It's the last night.
The. Last. Night.
I hope and pray that it is truly the last night EVER that we spend at Primary Children's with our sweet Erin.
As I sit here and take in our little room I am a little shocked at how well I know these walls. I could close my eyes and still see every detail of this hospital room. It is so strange how it has become a home for us. John and I were chatting about how Cecily and Caleb miss Erin so much. They have only seen their little sister ONCE in the last 25 days. What kind of a life is this? This isn't a LIFE.
Yet, it has been our life, our life with Erin's Acute Myeloid Leukemia.
Leukemia, a word that was so foreign to me when it changed my world. I can still picture myself standing in a checkout line at WalMart when my phone rang. John's voice was really somber and he told me that our Pediatrician had called and that the blood test Erin had received 2 hour previous showed signs of Leukemia and that we were to go straight to Primary Children's Hospital. It wasn't real. It didn't feel real. It did not feel completely real until the next day when the anesthesiologist took her sleeping limp body out of John's arms and into surgery to have a Broviac Central Line placed and a chemotherapy drug (ARA-C) shot into her spinal fluid. We bawled for hours after that. We had bawled for hours before that too, but it did not really hit that we were entering something new until that moment. That was the start.
Now we are at the finish. 6 1/2 months later with 146 days and nights spent at Primary Children's we are down to The. Last. Night.
We are experts in new things.
We know what time the call is made for the "feeding trough" (also know as the Hospitality Cart) and that if you get there first off that you get a bran muffin. If you get there last you end up with a cardboard bagel.
We know that there are several kinds of Leukemia. We appreciate when someone asks us "what kind of Leukemia does your daughter have?" instead of, "does your daughter have the good or bad kind of Leukemia?" It is difficult and sobering to say that Erin ended up with the rare, more severe "bad" kind.
We know how to read a CBC (Complete Blood Count) report. Each morning the nurse prints off Erin's CBC and we know exactly what WBC, RBC, Hgb, Hct, PLTS, ANC, Band, Neut, Lymph, and Mono stands for and what the numbers below them mean.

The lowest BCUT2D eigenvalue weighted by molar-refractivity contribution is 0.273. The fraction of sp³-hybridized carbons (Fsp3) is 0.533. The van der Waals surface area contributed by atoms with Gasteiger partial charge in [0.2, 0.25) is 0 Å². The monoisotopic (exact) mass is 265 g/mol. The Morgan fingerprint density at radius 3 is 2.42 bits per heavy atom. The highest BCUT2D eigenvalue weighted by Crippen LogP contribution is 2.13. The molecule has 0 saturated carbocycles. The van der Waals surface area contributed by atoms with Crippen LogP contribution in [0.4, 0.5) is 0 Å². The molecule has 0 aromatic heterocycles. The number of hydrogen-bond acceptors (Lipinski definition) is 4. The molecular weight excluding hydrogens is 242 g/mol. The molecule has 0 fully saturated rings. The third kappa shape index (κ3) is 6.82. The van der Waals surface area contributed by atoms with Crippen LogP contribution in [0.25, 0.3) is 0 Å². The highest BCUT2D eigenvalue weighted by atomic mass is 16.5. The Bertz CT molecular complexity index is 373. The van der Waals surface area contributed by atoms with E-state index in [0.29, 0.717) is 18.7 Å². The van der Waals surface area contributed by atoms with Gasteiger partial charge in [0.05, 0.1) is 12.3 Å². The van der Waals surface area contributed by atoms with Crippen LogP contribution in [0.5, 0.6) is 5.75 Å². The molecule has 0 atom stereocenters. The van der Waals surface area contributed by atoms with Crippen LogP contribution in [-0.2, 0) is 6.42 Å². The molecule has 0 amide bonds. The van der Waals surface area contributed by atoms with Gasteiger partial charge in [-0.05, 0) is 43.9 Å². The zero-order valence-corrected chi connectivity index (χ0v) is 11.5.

We learned to love without the guarantee that our hearts wouldn't be broken. We learned to trust without the guarantee that what we wanted might not be what God wanted.
We know how to work the XBOX and Television.
We have learned to accept help, especially when we didn't think we needed it. But, then we found that it was absolutely necessary to get help or we couldn't have survived.
Erin is an expert in taking oral medications as seen by THIS video.
Flushing Erin's line and giving her antibiotics at home became second nature. There were even some nights at home when I'd wake up in the morning and I honestly couldn't remember waking up in the night and giving Erin her IV antibiotics, yet I had done it.
We both learned how to cry like a teenage girl.
Erin knows how to give her baby doll a central line dressing change complete with "ouch" sound effects.
We know the ins and outs of the hospital. We know where there is somewhere quiet to cry or where there is a soft comfy chair to read a book or type on this blog.
We know where to find a vacant bathroom.
Erin has coped phenomenally well for being stuck in a hospital room for 6 months. She has been so kind and loving to us and the nurses through this whole ordeal.
We know new emotions. We had days when @#!*% surrounded us and other days when Heaven felt close enough to touch.
We can sleep through the IV pumps beeping, lights being turned on, and survive the 24 hour surveillance through a window on our door. We could teach night-shift-nursing 101.
We know the phone voices of the cafeteria staff . Someday I'd really like to meet John. He was always the funniest to talk to. I did meet Mikaela once! I heard her talking to someone and I had to ask her if she was Mikaela from the cafeteria.
We have become experts in hiding tears and putting on a good face.
We have made some amazing long lasting friendships with people we would never normally have met. We are so grateful for these people who have shared their deepest emotions and feelings with us. We are grateful that they were listening ears and shoulders to cry on.